Concerning the 651e BAC, Adjudant-Chef Lindeboom had 2 guns crushed under the tracks of German tanks but one gun had previously destroyed in flames 8 tanks at 500m and the second gun had destroyed 4 extra tanks. At Saint-Fuscien the gun from Delcambre knocked out 8 German tanks before being crushed. The 4th and last gun of the battery (Maréchal-des-Logis Blondel) moved during combat from a bad emplacement in Saint-Fuscien to Sains were Brigadier Varillon destroyed 5 German tanks. The AT gun is first damaged by bullets and shrapnels before being overrun and crushed. That makes a claim of 25 Germans tanks for the battery but it has been destroyed during this last stand.

The batteries from 306e RAP also engaged enemy tanks in direct fire. For example on June 5, the 5th battery was east of Sains and the 4th battery was deployed south of Sains. German tanks could come in very close before the guns could open fire. A significant number of tanks were destroyed but the batteries were literally crushed under the German tracks.

The book by Henri Lespès describes the fate of the 5th battery from 37e RAD deployed east of Sains. It fought about 40 enemy tanks in a last stand duel, destroying about 12 tanks in several minutes of engagement.
The 5th battery consists in 3 standard 75mm Mle1897 field guns and a 4th one is fitted with an Arbel platform. The latter has therefore a 360° traverse, but at the cost of mobility. Mle1917 Saint-Etienne MGs are used as low level AA protection. On June 4 their position is shelled by German artillery.
On June 5, at 5h45 the Germans launch their assaults. The commander and 2 officers are in a tower nicknamed "mirador" at the exit of Sains (marked by a star on the map taken from this book). By phone they warn the 5th battery that about 40 German tanks are approaching on the right flank and are only at 1,500 meters. It is the first time that this horse-drawn reserve battery will face tanks. The rolling terrain makes it impossible to engage the tanks at long range. The tactical plan is incredibly bad the battery is not deployed for anti-tank defense at all and is going to be an easy prey. The line of sight of the 1st gun is hampered by haystacks in this direction. The 2nd and 3rd gun would fire on the 1st one. Only the 4th gun on its Arbel platform is ready to engage targets coming from the right flank.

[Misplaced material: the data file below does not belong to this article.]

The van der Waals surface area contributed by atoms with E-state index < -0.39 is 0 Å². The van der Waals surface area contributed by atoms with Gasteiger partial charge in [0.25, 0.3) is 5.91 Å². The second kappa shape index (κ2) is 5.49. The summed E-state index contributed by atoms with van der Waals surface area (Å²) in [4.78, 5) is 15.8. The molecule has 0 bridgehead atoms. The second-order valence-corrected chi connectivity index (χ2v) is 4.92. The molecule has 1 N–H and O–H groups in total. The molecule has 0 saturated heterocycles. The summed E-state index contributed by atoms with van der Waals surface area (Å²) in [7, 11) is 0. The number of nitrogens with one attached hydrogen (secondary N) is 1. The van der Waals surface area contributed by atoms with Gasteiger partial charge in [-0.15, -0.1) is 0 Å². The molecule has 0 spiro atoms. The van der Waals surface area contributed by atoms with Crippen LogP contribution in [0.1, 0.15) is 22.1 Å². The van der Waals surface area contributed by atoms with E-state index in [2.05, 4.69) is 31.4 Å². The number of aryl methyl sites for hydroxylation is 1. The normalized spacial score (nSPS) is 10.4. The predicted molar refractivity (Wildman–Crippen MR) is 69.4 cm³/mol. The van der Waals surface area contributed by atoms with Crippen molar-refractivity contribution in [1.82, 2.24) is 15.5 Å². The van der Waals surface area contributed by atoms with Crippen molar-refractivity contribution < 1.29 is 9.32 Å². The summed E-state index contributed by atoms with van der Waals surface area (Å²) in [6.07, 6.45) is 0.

The Capitaine, commander of the battery, is climbed on a haystack in a shed to try to spot the incoming tanks. In a hurry, the camouflage nets are now being taken away. APHE shots are stored near the guns to engage tanks and shrapnel shells are also aligned in case of accompanying infantry.
The Capitane sees tanks but the gunners do not yet spot them. Finally a cupola can be seen rising from the ground by the gunners from the 1st gun. The German tank is advancing slowly. The gunner sitting behind the shield and looking in his telescopic sight cannot see the enemy tank yet
Suddenly, on the right numerous tracers and flashes erupt. The tanks are firing and the surrounding haystacks are put on fire.
The gunner from 1st gun can now see the cupola in his sight. Maréchal-des-Logis Troncher remains cold blooded and orders: "One tank in front of us. Fire at the tank. APHE shot. Telescopic sight. 500 meters. Fire when ready." The shot falls too short. 20 Panzers are now concentrating their fire on the 75mm Mle1897 field gun. Bullets are ricocheting against the armored shield, the French emplacement seems to attract all the tracers and the gun is shaked by enemy shells impacting nearby. The German tanks are described as 20-ton tanks armed with a gun and MGs. Three additional tanks appear now in column behind the first one, which moves faster. Troncher shouts "range 900 meters" and is corrected by Lespès "no, 600 meters". The team stays calm and fires. The 4th shot is a hit. Now that the range has been found it is easier to target the tanks. The second tank passes by the first wrecked one. Rapidly this second tank is burning. A German 75mm projectile penetrates the shield right through the armor plate under the arm of Henri Lespès. Fortunately, the Germans use AP shots instead of HE. The crew is hit by fragments. The gunner is wounded and unconscious, two loaders are down. Le Sueur, a replacement gunner targets calmly the tanks and fires only after careful adjustment. The smoke is heavy, and the team can barely target the enemy now. After two minutes, only 2 out of 8 crewmembers are fully operational. The sight of the 1st gun is destroyed and the shield has several holes.
Lieutenant Lespès runs under enemy fire to the 2nd gun, which is 30 meters away. He directs the fire from the 2nd gun and they are duelling with 20 enemy tanks. Every shot is a hit. The nearest Panzer is burning at 100 meters.
The 3rd gun of the battery is now firing above the heads of the crewmembers from 2nd gun and destroys 3 extra tanks. During this time the 2nd gun scores its 4th enemy tanks.
Suddenly the carriage of the 2nd gun is hit and the gun is now inoperable. The ammunition stock of the 3rd gun is on fire. Both crews are retreating. Everywhere the haystacks and the shed are burning, dead cows can only be seen. Ammunition is exploding, the spectacle is apocalyptic.